Summer Camp. One of the first places you spend long periods of time away from your parents. The place of bad cafeteria food, Cabin Leaders, and memories which stick with you the rest of your life. Lake Sallateeska was a summer camp I went to as a young boy. I would go with my RA group (a bunch of guys) for a week there. We would have bible studies, do activities, and make general mischief as well.
There are many stories which came from this camp. The time we chased a cabin leader around with a snake… The time a guy intentionally set off a fire alarm… The time where cabin cleanup turned into cabin mess-up… The time where a kid caught a 30lb carp (meant to clean the lake- not be caught)… The time where if you paid $1, you could have your head shaved… The kid who could open soda cans with his teeth… The time a kid was stranded in a canoe because he dropped his paddle into the lake (that was funny)… Late nights of Spades, Indian Leg Wrestling, Pizza, and songs… The list goes on and on.
While most of these memories are rather… lacking in maturity value, they provide great laughs and fond memories of being with guys just having good clean fun (ahem, for the most part). Regardless, there is one event which we did each year that holds particular value in my mind. On a certain morning of the week, a group of guys would go on a bike ride. 30 miles to a cool old convenience store, then 30 miles back. Now, for a older person, this wouldn’t be a challenge at all. For a kid in grade school… It was a bit more difficult. Immensely difficult actually.
The first year I went and did the bike ride, I didn’t think I was going to make it. I lagged behind the whole trip, and by the end pulling back into camp- could barely walk. There was a reason for this though. I didn’t use the gears. In case you didn’t know, gears on a bike can be changed based on the incline and terrain of the ground you’re riding on. I was told, after the ride, that gears can save you immense amounts of energy, because you’re using the bike power, instead of your own power.
Well, I tucked this information away so I could use for next year. Sure enough, time rolled around and the bike ride came up again. The first half of the trip, I was still pretty bad. Why? Because I wouldn’t stop changing the gears. I’d flip them high, then low, then middle… I was trying to figure out what worked best, and not really waiting to see what worked and what didn’t.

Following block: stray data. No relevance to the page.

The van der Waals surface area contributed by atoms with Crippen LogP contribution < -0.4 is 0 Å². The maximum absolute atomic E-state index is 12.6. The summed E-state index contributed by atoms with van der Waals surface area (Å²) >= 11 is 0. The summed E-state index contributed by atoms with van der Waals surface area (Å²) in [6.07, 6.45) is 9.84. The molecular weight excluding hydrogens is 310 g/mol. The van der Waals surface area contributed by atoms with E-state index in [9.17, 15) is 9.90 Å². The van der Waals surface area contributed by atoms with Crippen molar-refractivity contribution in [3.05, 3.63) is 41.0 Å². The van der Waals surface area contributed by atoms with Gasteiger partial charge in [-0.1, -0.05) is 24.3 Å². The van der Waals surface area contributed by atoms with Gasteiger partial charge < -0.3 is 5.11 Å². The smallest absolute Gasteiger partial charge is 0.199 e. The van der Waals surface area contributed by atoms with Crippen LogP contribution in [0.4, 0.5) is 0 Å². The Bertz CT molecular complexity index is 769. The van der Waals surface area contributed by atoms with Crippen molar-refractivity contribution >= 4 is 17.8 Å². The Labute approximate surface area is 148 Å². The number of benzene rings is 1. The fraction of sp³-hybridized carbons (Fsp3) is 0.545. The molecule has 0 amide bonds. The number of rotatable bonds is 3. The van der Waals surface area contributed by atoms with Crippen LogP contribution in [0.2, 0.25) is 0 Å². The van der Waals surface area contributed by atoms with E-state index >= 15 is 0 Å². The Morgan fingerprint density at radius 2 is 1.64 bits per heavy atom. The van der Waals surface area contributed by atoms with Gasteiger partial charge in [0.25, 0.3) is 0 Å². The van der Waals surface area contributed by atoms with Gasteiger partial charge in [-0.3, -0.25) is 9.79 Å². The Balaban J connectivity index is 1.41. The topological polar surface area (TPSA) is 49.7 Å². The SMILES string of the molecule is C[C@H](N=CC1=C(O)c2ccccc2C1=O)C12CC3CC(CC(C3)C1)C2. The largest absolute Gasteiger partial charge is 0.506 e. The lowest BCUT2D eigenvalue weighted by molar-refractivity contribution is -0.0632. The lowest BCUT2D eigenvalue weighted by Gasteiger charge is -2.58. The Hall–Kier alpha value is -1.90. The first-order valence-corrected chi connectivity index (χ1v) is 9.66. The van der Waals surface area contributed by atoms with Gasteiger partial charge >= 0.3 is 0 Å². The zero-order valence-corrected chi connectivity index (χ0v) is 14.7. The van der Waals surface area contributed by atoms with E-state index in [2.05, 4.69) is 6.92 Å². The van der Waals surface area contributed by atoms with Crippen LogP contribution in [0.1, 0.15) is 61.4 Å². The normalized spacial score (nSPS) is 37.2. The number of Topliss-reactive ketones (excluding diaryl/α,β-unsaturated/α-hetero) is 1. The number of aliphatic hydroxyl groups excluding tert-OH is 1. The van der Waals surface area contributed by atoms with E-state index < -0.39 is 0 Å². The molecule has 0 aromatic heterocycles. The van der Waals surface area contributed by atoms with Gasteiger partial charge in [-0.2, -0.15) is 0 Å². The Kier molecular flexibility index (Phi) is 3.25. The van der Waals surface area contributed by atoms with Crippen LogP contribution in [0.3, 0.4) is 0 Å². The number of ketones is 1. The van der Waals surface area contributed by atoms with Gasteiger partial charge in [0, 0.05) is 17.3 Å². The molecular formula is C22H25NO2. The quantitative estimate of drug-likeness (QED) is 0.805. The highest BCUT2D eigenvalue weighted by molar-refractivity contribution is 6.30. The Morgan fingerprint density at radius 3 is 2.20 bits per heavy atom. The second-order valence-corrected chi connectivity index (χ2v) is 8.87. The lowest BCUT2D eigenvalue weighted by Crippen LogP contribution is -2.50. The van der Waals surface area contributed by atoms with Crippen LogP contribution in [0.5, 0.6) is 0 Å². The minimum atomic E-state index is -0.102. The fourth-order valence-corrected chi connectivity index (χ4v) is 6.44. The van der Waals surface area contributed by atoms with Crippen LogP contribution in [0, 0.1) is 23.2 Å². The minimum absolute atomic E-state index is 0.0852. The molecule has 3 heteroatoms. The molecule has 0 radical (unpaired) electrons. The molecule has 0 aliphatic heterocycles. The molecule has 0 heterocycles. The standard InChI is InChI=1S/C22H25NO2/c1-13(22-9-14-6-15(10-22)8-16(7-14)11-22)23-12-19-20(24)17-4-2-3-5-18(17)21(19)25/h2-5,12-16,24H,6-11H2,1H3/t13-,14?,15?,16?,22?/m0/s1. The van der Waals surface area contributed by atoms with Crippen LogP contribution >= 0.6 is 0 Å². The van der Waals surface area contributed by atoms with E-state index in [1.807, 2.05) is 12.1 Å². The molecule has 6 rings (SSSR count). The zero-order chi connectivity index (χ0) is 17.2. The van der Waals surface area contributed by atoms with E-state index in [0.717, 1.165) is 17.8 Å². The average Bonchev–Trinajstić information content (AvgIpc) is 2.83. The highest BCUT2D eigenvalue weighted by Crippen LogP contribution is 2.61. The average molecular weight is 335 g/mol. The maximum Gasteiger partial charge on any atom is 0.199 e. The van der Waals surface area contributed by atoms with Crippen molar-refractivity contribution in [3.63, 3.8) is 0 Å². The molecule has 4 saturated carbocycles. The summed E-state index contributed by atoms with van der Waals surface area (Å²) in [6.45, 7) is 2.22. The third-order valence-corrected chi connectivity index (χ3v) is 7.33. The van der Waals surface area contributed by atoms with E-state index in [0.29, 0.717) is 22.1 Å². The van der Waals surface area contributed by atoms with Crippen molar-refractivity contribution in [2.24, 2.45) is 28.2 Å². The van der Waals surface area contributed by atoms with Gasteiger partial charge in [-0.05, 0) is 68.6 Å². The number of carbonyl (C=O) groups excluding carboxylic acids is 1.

We stopped for a break, and the leader biker spun his tire. It was a bike in the same class as ones from tour de france, so for 20 min we watched it spin and spin and spin…. Then I remember him saying “You know what I like most about bike riding? It isn’t a struggle. You’ve got ups and downs… Dirt and Gravel… But if you’ve got a good bike under you- and you trust it to do the work, the ride may be tricky, but always manageable. Kinda like life.”
My first thought was “I need a better bike.” That wasn’t the case though. Keeping what the leader said in mind, I did my best not to fight the bike. Instead of changing gears every 30 seconds, I waited for as long as 20 minutes before adjusting. As I did this, I learned that low gears are good for the ups, and high gears are good for the downs. I was beginning to understand, and therefore trust my bike. When we headed back, because of my new understanding, I was able to finish the ride with the front group, and my legs didn’t hurt hardly at all. Sure, I was tired, but not exhausted to the point of not being able to walk or move a few hours afterward.
Upon reflection later that night, I learned from the leader that our walk with Christ is very similar to that bike ride we take every year. The harder we try to make Christ fit into how we think is best on our race, the more tired we will become. Some might even give up, like some did on the ride. However, the more we understand and trust Him, the easier our travel becomes. Not because the terrain has gotten easier, but we know more fully how to approach it. This is perhaps the greatest lesson I took away from this summer camp all my years of attending. Who would have thought it would have come from something as simple as a bike ride?